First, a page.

Once our company objectives were set, we set out to write down our team objectives. These are measurable goals we can keep track of as we reach our Northern Star. These were initially created as individual ones, but we quickly realized these were turning into individual tasks as opposed to us working as a team.
We then changed to objectives we all work on as a team. For example, one of our objectives is to increase trial conversions. So, how can we all contribute towards that?
Lesson on this: There is a thin line between measurable objectives you work on as a team and just a task of things to do. It’s ok to make this mistake, it happened to us. It’s less about what a single individual team members is doing, and more about how you’re working as a team (think we instead of I.)
Phase 3: Implementing objectives with our strategic roadmap
Once our objectives ready, we set out to map out our strategy. This involved looking at our backlog and creating initiatives tied to our objectives (lead generation, new business acquisition, and growth – to name a few).
Each of these initiatives are high level projects, or rather, problems that need to be solved. These projects tie to one or multiple objectives, and then break down into specific tasks. These tasks may involve several team members. But, the important thing here is that while we have tasks, we’re all working towars specific goals
Once we have our initiatives laid out, we order them within our Now, Next, Later columns. These allows us to focus on items within respective time horizons. More or less ‘now’ would be the current quarter, but we’re not tying ourselves down to specific dates. This is more about understanding our strategy, not reaching a goal by a specific date.
Here’s an example:
This particular initiative revolves around retention and onboarding. There is a team lead assigned to the card – but tasks involve team members from marketing and account management.
At any given point we will have a small number of initiatives in our ‘now’ column.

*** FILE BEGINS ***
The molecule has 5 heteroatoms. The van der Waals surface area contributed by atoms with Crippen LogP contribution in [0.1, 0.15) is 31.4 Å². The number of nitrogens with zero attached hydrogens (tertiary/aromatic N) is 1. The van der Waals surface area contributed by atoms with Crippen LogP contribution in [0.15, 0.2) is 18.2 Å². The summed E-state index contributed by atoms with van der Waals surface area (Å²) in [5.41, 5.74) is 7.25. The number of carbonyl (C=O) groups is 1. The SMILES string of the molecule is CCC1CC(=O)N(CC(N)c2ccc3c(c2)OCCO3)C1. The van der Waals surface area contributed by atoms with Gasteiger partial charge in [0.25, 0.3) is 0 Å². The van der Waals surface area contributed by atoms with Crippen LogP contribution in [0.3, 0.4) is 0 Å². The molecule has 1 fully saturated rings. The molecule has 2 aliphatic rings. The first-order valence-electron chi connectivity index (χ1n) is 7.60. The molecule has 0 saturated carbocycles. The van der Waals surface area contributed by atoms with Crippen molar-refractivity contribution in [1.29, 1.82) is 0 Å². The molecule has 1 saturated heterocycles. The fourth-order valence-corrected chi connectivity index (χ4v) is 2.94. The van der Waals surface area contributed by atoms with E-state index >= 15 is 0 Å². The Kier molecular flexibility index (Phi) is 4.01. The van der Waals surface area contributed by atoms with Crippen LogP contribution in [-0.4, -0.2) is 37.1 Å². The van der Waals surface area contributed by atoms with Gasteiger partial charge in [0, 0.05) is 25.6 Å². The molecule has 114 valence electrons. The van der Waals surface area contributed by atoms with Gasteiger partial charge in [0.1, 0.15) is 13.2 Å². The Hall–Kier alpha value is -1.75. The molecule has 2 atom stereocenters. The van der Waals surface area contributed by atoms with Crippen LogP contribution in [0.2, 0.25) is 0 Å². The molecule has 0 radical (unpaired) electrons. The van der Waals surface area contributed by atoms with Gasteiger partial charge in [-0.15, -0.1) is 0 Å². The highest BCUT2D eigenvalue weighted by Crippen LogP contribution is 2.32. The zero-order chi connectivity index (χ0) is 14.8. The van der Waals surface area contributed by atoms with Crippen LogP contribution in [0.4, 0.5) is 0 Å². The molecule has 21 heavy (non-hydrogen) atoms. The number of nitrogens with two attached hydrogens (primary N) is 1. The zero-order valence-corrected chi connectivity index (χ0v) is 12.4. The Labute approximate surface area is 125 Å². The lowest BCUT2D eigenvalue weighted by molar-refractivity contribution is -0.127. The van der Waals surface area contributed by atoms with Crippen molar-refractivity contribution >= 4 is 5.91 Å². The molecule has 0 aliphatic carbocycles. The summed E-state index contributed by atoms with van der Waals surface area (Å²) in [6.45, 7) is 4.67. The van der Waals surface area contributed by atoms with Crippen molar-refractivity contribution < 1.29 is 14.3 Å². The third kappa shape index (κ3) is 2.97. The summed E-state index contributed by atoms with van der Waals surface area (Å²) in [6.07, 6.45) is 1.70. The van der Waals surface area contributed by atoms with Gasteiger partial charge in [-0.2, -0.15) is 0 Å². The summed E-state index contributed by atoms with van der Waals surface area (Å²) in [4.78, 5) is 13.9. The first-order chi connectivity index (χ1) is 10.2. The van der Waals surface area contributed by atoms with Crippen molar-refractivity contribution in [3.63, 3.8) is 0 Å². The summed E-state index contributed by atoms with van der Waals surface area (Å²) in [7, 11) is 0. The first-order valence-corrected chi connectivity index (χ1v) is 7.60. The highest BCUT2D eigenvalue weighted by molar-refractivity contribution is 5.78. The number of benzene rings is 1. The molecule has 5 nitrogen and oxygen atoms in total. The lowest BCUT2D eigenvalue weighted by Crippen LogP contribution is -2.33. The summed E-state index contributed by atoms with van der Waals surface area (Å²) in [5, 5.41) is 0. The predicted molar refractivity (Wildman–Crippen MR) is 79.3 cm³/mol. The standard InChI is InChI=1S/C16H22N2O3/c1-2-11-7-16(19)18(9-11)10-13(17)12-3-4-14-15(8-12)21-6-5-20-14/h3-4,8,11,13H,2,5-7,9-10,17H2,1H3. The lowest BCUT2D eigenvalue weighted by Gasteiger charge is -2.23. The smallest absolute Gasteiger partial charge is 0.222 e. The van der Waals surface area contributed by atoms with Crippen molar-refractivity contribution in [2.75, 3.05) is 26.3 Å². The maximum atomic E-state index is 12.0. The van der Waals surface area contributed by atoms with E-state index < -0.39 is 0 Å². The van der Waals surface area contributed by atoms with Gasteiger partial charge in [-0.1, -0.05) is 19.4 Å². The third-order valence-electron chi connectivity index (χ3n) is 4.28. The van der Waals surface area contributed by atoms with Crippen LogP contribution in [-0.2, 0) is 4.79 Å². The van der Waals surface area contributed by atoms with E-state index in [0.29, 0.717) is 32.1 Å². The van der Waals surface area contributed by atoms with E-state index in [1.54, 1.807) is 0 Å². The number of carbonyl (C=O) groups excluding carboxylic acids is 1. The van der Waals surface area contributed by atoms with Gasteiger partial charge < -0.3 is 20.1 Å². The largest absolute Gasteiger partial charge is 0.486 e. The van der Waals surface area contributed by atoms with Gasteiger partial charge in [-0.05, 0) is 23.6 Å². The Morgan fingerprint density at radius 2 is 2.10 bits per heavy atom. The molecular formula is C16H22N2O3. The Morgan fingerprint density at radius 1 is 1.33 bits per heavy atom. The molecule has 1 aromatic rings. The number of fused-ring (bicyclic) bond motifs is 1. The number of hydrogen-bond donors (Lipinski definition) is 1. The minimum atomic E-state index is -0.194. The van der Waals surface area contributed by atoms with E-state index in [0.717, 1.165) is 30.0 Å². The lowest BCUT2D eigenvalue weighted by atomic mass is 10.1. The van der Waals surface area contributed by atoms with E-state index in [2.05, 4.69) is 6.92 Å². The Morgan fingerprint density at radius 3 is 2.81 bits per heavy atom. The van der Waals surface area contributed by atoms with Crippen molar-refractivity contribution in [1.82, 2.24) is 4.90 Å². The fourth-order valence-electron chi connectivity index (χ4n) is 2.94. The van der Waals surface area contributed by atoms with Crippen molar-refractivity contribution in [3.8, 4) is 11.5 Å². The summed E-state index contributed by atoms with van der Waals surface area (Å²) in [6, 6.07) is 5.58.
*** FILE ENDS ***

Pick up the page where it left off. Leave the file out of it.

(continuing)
The most important thing here is making sure that we are all working on initiatives that revolve around similar goals. We all want to be focusing on Retention and Onboarding within our respective initiatives at the same time. And then move on to other initiatives with similar goals as work is completed. This way we don’t have teams working on goals while another team is looking at objectives. It’s all about doing things cohesively and as a well-oiled machine.
- OKRs are cool and definitely helpful, but can get confusing and can easily turn into tasks of things to do, which is how they fail. Don’t fall into this trap. It’s not about individual tasks, it’s about how you are working together as a team.
- Having a roadmap for business operations helped us look at our overall strategy and make sure we didn’t fall into that task trap. We had a chance to look at our strategy and understand what and why we’re working on stuff.
- Managing business operations is a lot like managing a product. You have objectives to achieve, problems to solve, hypotheses on how to solve them, and experiments to run. It’s also much more likely to be successful if you approach things as a collaborative team, all focused on achieving the same outcomes.